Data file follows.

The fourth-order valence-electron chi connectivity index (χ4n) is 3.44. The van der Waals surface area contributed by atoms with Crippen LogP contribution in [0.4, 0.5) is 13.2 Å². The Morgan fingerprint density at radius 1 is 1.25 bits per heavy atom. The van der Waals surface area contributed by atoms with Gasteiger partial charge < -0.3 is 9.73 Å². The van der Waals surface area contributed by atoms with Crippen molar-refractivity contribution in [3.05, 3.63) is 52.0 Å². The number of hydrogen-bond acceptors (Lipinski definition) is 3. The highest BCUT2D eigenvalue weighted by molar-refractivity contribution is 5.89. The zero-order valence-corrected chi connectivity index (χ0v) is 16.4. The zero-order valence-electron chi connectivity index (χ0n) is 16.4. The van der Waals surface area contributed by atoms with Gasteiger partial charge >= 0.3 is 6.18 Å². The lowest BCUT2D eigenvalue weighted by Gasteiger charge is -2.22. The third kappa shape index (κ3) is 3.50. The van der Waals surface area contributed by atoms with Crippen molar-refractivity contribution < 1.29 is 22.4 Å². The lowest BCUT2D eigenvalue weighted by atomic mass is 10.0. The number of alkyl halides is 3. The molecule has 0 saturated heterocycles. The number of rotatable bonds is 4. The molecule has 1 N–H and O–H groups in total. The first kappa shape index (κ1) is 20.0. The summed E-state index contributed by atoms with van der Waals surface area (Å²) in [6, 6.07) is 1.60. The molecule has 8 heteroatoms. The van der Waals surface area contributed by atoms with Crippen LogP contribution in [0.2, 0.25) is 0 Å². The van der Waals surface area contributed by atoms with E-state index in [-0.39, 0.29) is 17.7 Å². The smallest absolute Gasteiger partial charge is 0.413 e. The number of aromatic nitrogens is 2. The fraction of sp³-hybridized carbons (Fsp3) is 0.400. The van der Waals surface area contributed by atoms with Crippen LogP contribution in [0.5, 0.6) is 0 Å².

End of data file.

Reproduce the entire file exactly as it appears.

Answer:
The fourth-order valence-electron chi connectivity index (χ4n) is 3.44. The van der Waals surface area contributed by atoms with Crippen LogP contribution in [0.4, 0.5) is 13.2 Å². The Morgan fingerprint density at radius 1 is 1.25 bits per heavy atom. The van der Waals surface area contributed by atoms with Gasteiger partial charge < -0.3 is 9.73 Å². The van der Waals surface area contributed by atoms with Crippen molar-refractivity contribution in [3.05, 3.63) is 52.0 Å². The number of hydrogen-bond acceptors (Lipinski definition) is 3. The highest BCUT2D eigenvalue weighted by molar-refractivity contribution is 5.89. The zero-order valence-corrected chi connectivity index (χ0v) is 16.4. The zero-order valence-electron chi connectivity index (χ0n) is 16.4. The van der Waals surface area contributed by atoms with Gasteiger partial charge >= 0.3 is 6.18 Å². The lowest BCUT2D eigenvalue weighted by Gasteiger charge is -2.22. The third kappa shape index (κ3) is 3.50. The van der Waals surface area contributed by atoms with Crippen molar-refractivity contribution < 1.29 is 22.4 Å². The lowest BCUT2D eigenvalue weighted by atomic mass is 10.0. The number of alkyl halides is 3. The molecule has 0 saturated heterocycles. The number of rotatable bonds is 4. The molecule has 1 N–H and O–H groups in total. The first kappa shape index (κ1) is 20.0. The summed E-state index contributed by atoms with van der Waals surface area (Å²) in [6, 6.07) is 1.60. The molecule has 8 heteroatoms. The van der Waals surface area contributed by atoms with Crippen LogP contribution in [0.2, 0.25) is 0 Å². The van der Waals surface area contributed by atoms with E-state index in [-0.39, 0.29) is 17.7 Å². The smallest absolute Gasteiger partial charge is 0.413 e. The number of aromatic nitrogens is 2. The fraction of sp³-hybridized carbons (Fsp3) is 0.400. The van der Waals surface area contributed by atoms with Crippen LogP contribution in [0.5, 0.6) is 0 Å².